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Am Fam Physician. 2004;69(2):264-266

to the editor: I read with great interest the superb review of vitamin B12 deficiency by Drs. Oh and Brown,1 and I believe it is one of the most clinically useful papers written about this topic. However, I noticed that among the etiologies of food-cobalamin malabsorption, no mention was made of metformin use, which is an unfamiliar, yet increasingly common, cause of cobalamin deficiency in adults.

Small studies and case reports have shown that 10 to 30 percent of patients who are prescribed metformin show signs of reduced vitamin B12 absorption leading to clinically significant abnormalities in about 30 percent of cases.

A recent cohort study2 conducted at the University Hospital of Strasbourg, France, examined patients with a diagnosis of metformin-associated cobalamin deficiency and concluded that metformin causes at least 6 percent of the incidence of vitamin B12 deficiency and that resulting hematologic abnormalities and peripheral neuropathy are quite common.

Different mechanisms have been proposed, including alterations in intestinal mobility, bacterial overgrowth, and interactions with a complex of intrinsic-factor/vitamin B12 and cubilin, an endocytic receptor involved in the absorption of cobalamin. B12-intrinsic factor complex uptake by ileal cell surface, a calcium-dependent process, also is affected by metformin because of impaired calcium availability.35

During the past five years, the increasing knowledge of the role of insulin resistance in type 2 diabetes has led to a linear widespread use of biguanides for the treatment of this condition and other conditions associated with insulin resistance, such as metabolic syndrome, nonalcoholic fatty liver disease, and polycystic ovary syndrome; therefore, in patients with vitamin B12 deficiency or evidence of peripheral neuropathy or macrocytosis, the use of metformin always should be considered within the differential diagnosis of food-bound B12 malabsorption. The clinical significance of metformin-induced low levels of serum vitamin B12 associated with an increase in serum homocysteine levels as a risk factor for vascular disease is still controversial. Calcium supplementation appears to be an effective treatment5 as well as intramuscular or oral crystalline cyanocobalamin. Discontinuation of metformin also should be considered in refractory cases.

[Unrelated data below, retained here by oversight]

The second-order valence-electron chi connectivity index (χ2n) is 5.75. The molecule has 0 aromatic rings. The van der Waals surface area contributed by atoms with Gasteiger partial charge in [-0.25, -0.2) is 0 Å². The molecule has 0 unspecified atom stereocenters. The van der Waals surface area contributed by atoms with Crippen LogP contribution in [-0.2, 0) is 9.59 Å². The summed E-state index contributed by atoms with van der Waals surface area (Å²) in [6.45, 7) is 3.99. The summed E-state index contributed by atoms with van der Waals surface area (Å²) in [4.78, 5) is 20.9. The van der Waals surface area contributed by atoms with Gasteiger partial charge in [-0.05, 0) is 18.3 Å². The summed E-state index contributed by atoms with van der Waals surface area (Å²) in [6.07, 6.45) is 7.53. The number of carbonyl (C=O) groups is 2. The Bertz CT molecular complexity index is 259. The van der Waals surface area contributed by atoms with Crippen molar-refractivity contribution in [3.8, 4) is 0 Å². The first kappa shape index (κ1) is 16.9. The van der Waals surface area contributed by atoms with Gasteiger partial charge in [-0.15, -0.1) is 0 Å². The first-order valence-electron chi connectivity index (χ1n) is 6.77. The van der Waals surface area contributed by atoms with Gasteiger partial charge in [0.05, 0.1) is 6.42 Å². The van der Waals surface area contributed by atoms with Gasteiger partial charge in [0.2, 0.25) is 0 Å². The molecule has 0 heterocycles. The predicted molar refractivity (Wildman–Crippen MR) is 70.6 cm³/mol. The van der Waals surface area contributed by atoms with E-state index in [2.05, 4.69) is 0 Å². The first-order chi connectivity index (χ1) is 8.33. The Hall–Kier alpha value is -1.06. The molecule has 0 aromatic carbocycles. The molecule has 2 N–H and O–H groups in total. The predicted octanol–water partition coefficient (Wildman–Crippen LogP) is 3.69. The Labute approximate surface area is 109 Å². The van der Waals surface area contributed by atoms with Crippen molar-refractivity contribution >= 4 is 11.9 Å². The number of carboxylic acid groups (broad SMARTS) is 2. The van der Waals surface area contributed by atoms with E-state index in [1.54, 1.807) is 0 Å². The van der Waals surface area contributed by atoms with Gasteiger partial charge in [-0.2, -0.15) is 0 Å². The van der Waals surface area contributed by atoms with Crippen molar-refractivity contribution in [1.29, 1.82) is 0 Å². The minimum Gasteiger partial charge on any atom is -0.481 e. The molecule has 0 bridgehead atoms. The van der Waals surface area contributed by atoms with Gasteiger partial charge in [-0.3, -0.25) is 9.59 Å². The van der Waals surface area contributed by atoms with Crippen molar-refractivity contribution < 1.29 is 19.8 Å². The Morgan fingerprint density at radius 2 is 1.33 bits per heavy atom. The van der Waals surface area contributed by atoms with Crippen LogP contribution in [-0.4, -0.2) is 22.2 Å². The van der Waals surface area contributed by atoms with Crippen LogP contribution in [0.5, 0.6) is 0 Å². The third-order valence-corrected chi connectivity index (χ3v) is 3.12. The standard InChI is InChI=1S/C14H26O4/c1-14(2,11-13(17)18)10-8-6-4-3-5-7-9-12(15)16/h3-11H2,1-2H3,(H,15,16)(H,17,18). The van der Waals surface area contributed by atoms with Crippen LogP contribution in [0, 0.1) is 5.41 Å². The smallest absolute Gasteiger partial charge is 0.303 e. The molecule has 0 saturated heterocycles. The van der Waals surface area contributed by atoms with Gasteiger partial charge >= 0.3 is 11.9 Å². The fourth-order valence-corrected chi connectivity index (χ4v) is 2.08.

IN REPLY: We greatly appreciate Dr. Buvat's comments regarding the association of metformin and vitamin B12 malabsorption. At the time we submitted our article,1 the articles that Dr. Buvat mentions in his letter were not available for review. Because an association between metformin and impaired vitamin B12 absorption has been described in the literature since 19712 and the numbers of prescriptions for metformin are on the rise, physicians should be aware of the potential for vitamin B12 malabsorption with prolonged use of metformin.

Using the new diagnostic markers to determine vitamin B12 deficiency, as many as 6 percent of cases of vitamin B12 deficiency may be associated with metformin use.3 Physicians should be aware that metformin-associated B12 malabsorption may be dose-related and that B12 deficiency may not be apparent for at least five to 10 years after chronic metformin use.3,4

Dr. Buvat also recommends calcium supplementation for patients on long-term metformin. We would recommend caution, because study results have shown that calcium supplementation, while decreasing malabsorption, did not increase serum vitamin B12 levels.5 It is currently unknown if calcium supplementation will reverse B12 malabsorption to a degree necessary to prevent deficiency. Calcium supplementation should not be prescribed for the prevention or treatment of metformin-induced vitamin B12 deficiency until further elucidated. We recommend that oral vitamin B12 be the treatment of choice in the majority of patients with vitamin B12 deficiency.

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This series is coordinated by Kenny Lin, MD, MPH, deputy editor.

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